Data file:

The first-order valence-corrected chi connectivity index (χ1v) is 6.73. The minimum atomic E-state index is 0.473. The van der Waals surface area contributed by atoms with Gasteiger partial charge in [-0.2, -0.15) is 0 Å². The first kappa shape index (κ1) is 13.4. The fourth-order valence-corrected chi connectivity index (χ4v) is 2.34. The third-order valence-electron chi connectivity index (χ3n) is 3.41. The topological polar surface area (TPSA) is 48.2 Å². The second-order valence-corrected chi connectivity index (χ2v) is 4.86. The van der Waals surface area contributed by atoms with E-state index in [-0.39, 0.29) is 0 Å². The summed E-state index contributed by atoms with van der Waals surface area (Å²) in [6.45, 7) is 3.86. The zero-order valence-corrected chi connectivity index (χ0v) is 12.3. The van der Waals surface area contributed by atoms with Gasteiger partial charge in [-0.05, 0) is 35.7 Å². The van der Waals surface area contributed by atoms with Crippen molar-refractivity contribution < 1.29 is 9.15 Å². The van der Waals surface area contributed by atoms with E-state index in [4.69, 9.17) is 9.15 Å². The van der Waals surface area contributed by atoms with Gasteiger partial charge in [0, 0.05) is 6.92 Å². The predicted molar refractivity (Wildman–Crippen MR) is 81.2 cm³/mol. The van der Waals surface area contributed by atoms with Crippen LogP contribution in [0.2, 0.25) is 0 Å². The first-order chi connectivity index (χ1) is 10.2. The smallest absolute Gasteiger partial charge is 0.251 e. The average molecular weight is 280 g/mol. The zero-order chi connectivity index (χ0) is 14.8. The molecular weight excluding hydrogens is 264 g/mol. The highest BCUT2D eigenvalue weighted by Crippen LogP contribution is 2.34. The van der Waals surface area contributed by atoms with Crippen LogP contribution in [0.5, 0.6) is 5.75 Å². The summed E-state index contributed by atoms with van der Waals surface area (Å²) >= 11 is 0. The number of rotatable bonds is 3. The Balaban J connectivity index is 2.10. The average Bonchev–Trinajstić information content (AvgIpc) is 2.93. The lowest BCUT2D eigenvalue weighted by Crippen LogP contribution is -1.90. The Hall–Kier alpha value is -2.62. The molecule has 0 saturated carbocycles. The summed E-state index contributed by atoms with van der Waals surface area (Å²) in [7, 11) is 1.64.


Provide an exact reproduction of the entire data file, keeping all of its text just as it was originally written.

The first-order valence-corrected chi connectivity index (χ1v) is 6.73. The minimum atomic E-state index is 0.473. The van der Waals surface area contributed by atoms with Gasteiger partial charge in [-0.2, -0.15) is 0 Å². The first kappa shape index (κ1) is 13.4. The fourth-order valence-corrected chi connectivity index (χ4v) is 2.34. The third-order valence-electron chi connectivity index (χ3n) is 3.41. The topological polar surface area (TPSA) is 48.2 Å². The second-order valence-corrected chi connectivity index (χ2v) is 4.86. The van der Waals surface area contributed by atoms with E-state index in [-0.39, 0.29) is 0 Å². The summed E-state index contributed by atoms with van der Waals surface area (Å²) in [6.45, 7) is 3.86. The zero-order valence-corrected chi connectivity index (χ0v) is 12.3. The van der Waals surface area contributed by atoms with Gasteiger partial charge in [-0.05, 0) is 35.7 Å². The van der Waals surface area contributed by atoms with Crippen molar-refractivity contribution < 1.29 is 9.15 Å². The van der Waals surface area contributed by atoms with E-state index in [4.69, 9.17) is 9.15 Å². The van der Waals surface area contributed by atoms with Gasteiger partial charge in [0, 0.05) is 6.92 Å². The predicted molar refractivity (Wildman–Crippen MR) is 81.2 cm³/mol. The van der Waals surface area contributed by atoms with Crippen LogP contribution in [0.2, 0.25) is 0 Å². The first-order chi connectivity index (χ1) is 10.2. The smallest absolute Gasteiger partial charge is 0.251 e. The average molecular weight is 280 g/mol. The zero-order chi connectivity index (χ0) is 14.8. The molecular weight excluding hydrogens is 264 g/mol. The highest BCUT2D eigenvalue weighted by Crippen LogP contribution is 2.34. The van der Waals surface area contributed by atoms with Crippen LogP contribution in [0.5, 0.6) is 5.75 Å². The summed E-state index contributed by atoms with van der Waals surface area (Å²) >= 11 is 0. The number of rotatable bonds is 3. The Balaban J connectivity index is 2.10. The average Bonchev–Trinajstić information content (AvgIpc) is 2.93. The lowest BCUT2D eigenvalue weighted by Crippen LogP contribution is -1.90. The Hall–Kier alpha value is -2.62. The molecule has 0 saturated carbocycles. The summed E-state index contributed by atoms with van der Waals surface area (Å²) in [7, 11) is 1.64.